- The Washington Times - Monday, November 3, 2003

The uneasy liaison of politics and science isoldhat.Astronomer-physicist Galileo, having made such important discoveries as sun spots (1610), was tried for heresy in the Inquisition when Rome disputed his Copernican theory that the sun revolved around the Earth rather than vice versa. Found guilty, Galileo had to recant in public. Or else.

The editor of this volume, Michael Gough, is the author of some 40 peer-reviewed papers on health and the environment and has testified some 36 times before Congress. Along with the other scientists who have contributed to the book, Mr. Gough sets out to prove that the troubled relationship continues today, and that although political-scientific cooperation has led to great steps forward in knowledge, it has sometimes elevated politics at the expense of “strong scientific underpinnings.”

Mr. Gough links this imbalance of power to the fact that universities and other research institutes are forever hunting for government funding. Meanwhile, agencies like the National Institutes of Health (currently budgeted at $27.3 billion) are anxious to “get out in front of the problem” — whatever the problem of the hour may be.

This precautionary principle can warp scientific judgement in assessing risks. Contributor Roger Bate, director of the International Policy Network in Washington, explains how overprecaution can kill.

Mr. Bate notes how Rachel Carson’s famous book “Silent Spring” (1962) indicted DDT as the cause of ebbing bird populations in the United States. The Greens agitated. So, the United States and many other nations, rich and poor, phased out use of DDT. Upshot: Malaria rates shot up anew, and the disease has returned as a major killer in the developing world.

Another contributor, S. Fred Singer, relates how in 1991 he and two other scientists, Chauncey Starr and Roger Revelle, published a paper which held that the evidence for global warming due to an atmospheric build-up of carbon dioxide was inconclusive. The three scientists called for no immediate policy action.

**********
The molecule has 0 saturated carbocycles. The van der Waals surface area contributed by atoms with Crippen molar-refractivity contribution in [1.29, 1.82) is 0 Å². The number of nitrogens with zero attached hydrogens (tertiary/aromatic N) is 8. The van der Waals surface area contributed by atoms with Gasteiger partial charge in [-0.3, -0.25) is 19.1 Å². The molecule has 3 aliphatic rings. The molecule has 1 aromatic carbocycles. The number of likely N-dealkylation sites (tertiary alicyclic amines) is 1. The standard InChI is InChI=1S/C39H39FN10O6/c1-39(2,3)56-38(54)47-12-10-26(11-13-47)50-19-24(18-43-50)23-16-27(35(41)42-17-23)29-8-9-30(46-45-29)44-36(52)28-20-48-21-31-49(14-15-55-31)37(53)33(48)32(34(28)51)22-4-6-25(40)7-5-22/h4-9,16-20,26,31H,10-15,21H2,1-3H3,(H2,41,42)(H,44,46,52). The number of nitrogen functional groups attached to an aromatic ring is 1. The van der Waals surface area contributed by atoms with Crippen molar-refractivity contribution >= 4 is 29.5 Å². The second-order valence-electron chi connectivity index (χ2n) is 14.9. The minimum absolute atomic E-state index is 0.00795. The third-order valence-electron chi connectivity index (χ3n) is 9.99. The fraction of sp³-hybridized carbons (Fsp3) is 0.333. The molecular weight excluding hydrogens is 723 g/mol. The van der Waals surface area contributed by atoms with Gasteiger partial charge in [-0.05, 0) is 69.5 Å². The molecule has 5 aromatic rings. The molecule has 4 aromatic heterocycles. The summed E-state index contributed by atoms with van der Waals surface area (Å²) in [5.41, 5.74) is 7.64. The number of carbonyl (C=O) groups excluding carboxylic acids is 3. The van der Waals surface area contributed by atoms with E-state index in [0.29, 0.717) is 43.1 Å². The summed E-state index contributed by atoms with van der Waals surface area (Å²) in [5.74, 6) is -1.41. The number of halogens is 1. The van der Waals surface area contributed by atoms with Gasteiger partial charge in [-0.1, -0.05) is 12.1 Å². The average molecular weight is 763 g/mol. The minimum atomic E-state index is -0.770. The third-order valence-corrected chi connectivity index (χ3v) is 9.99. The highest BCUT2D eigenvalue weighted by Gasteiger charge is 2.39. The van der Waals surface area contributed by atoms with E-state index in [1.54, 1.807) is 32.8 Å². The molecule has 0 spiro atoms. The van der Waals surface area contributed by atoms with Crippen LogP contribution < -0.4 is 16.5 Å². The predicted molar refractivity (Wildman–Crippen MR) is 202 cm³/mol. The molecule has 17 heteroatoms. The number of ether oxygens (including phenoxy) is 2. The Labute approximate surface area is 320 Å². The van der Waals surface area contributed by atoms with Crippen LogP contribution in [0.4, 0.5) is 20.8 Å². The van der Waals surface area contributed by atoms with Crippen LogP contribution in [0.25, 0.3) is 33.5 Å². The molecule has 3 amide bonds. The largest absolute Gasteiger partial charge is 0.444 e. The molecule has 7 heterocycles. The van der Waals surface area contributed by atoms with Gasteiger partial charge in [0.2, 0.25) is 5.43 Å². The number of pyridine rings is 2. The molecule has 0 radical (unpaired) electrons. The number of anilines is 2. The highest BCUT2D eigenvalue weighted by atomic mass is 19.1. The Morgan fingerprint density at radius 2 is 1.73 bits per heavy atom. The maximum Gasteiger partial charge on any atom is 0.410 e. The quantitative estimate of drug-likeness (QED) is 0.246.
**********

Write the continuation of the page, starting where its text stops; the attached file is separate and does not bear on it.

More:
Their call apparently upset Sen. and later Vice President Al Gore. Mr. Gore wanted fast action. So, the vice president asked Ted Koppel, the ABC news anchor, to check Mr. Singer’s funding sources, including those in industry. To his credit, Mr. Koppel chastised Mr. Gore “for trying to use the media to discredit skeptical scientists.” Here, Mr. Singer nails Mr. Gore for showing how “a powerful politician can attack his enemies.”

Special interests are the focus of the chapter by Dr. Henry I. Miller, a senior research fellow at the Hoover Institution and ex-official of the Food and Drug Administration (FDA). Dr. Miller argues that many special interests, including those of the politicians and bureaucrats themselves, parade as “the public interest” to push certain technologies.

In his essay, Dr. Miller recalls how the touted FDA Commissioner David Kessler took up a high-profile cause that would get him on the evening news. Well, what was it — defective heart valves, a tainted vaccine? Not so. It was Citrus Hill orange juice, labeled “fresh,” though made from orange concentrate. As Mr. Kessler vented on the CBS program “60 Minutes”: “My grandmother could have told you, I mean, it wasn’t fresh.” Dr. Miller wonders why the FDA didn’t have anything more important to worry about.

Princeton physicist William Happer was appointed by Bush I as director of energy research at the Department of Energy in 1991, with a basic research budget of some $3 billion. He soon felt pressure from global warming groups forecasting cruel climate changes unless drastic limitations in carbon dioxide emissions were imposed.

Such limits are in fact stipulated in the Kyoto treaty, which Mr. Happer sees as “a foolish and damaging thing.” The treaty not only exempts vast CO2-emitting nations such as China and India from compliance, but also ignores documented geological history cited by Mr. Happer. From about 300 million years ago to 30 million years ago, atmospheric carbon dioxide concentrations were some five times higher than they are now; yet this was a period of flourishing life on Earth.

Mr. Gough and his 11 colleagues deserve credit for reminding us that politics and science indeed make strange bedfellows. The Greek mathematician Euclid (c. 300 B.C.) had a point: quod erat demonstrandum (Q.E.D.), “which must be proved,” as this welcome book does.

William H. Peterson is an adjunct scholar with the Heritage Foundation and a contributingeditortothe Foundation for Economic Education’s Ideas on Liberty.

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